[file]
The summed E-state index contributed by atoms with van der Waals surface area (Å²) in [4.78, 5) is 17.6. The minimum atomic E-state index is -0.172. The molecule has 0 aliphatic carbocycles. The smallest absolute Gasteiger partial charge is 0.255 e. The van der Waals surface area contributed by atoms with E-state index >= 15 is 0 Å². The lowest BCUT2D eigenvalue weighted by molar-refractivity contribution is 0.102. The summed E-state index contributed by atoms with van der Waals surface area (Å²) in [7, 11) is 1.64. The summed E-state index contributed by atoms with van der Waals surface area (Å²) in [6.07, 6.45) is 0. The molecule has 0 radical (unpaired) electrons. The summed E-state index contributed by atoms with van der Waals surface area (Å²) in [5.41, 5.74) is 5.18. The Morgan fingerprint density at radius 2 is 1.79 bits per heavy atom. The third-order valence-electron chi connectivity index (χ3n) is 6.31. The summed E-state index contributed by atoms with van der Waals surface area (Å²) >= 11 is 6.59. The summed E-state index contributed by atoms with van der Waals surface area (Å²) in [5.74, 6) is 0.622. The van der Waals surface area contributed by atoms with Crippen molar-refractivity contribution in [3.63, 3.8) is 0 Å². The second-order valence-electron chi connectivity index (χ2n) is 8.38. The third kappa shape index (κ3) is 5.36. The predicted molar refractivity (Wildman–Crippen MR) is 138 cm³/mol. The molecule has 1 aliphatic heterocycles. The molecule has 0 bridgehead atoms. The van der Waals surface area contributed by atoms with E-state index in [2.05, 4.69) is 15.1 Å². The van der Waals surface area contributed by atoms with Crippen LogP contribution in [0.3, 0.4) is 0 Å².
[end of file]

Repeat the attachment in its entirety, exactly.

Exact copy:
The summed E-state index contributed by atoms with van der Waals surface area (Å²) in [4.78, 5) is 17.6. The minimum atomic E-state index is -0.172. The molecule has 0 aliphatic carbocycles. The smallest absolute Gasteiger partial charge is 0.255 e. The van der Waals surface area contributed by atoms with E-state index >= 15 is 0 Å². The lowest BCUT2D eigenvalue weighted by molar-refractivity contribution is 0.102. The summed E-state index contributed by atoms with van der Waals surface area (Å²) in [7, 11) is 1.64. The summed E-state index contributed by atoms with van der Waals surface area (Å²) in [6.07, 6.45) is 0. The molecule has 0 radical (unpaired) electrons. The summed E-state index contributed by atoms with van der Waals surface area (Å²) in [5.41, 5.74) is 5.18. The Morgan fingerprint density at radius 2 is 1.79 bits per heavy atom. The third-order valence-electron chi connectivity index (χ3n) is 6.31. The summed E-state index contributed by atoms with van der Waals surface area (Å²) >= 11 is 6.59. The summed E-state index contributed by atoms with van der Waals surface area (Å²) in [5.74, 6) is 0.622. The van der Waals surface area contributed by atoms with Crippen molar-refractivity contribution in [3.63, 3.8) is 0 Å². The second-order valence-electron chi connectivity index (χ2n) is 8.38. The third kappa shape index (κ3) is 5.36. The predicted molar refractivity (Wildman–Crippen MR) is 138 cm³/mol. The molecule has 1 aliphatic heterocycles. The molecule has 0 bridgehead atoms. The van der Waals surface area contributed by atoms with E-state index in [2.05, 4.69) is 15.1 Å². The van der Waals surface area contributed by atoms with Crippen LogP contribution in [0.3, 0.4) is 0 Å².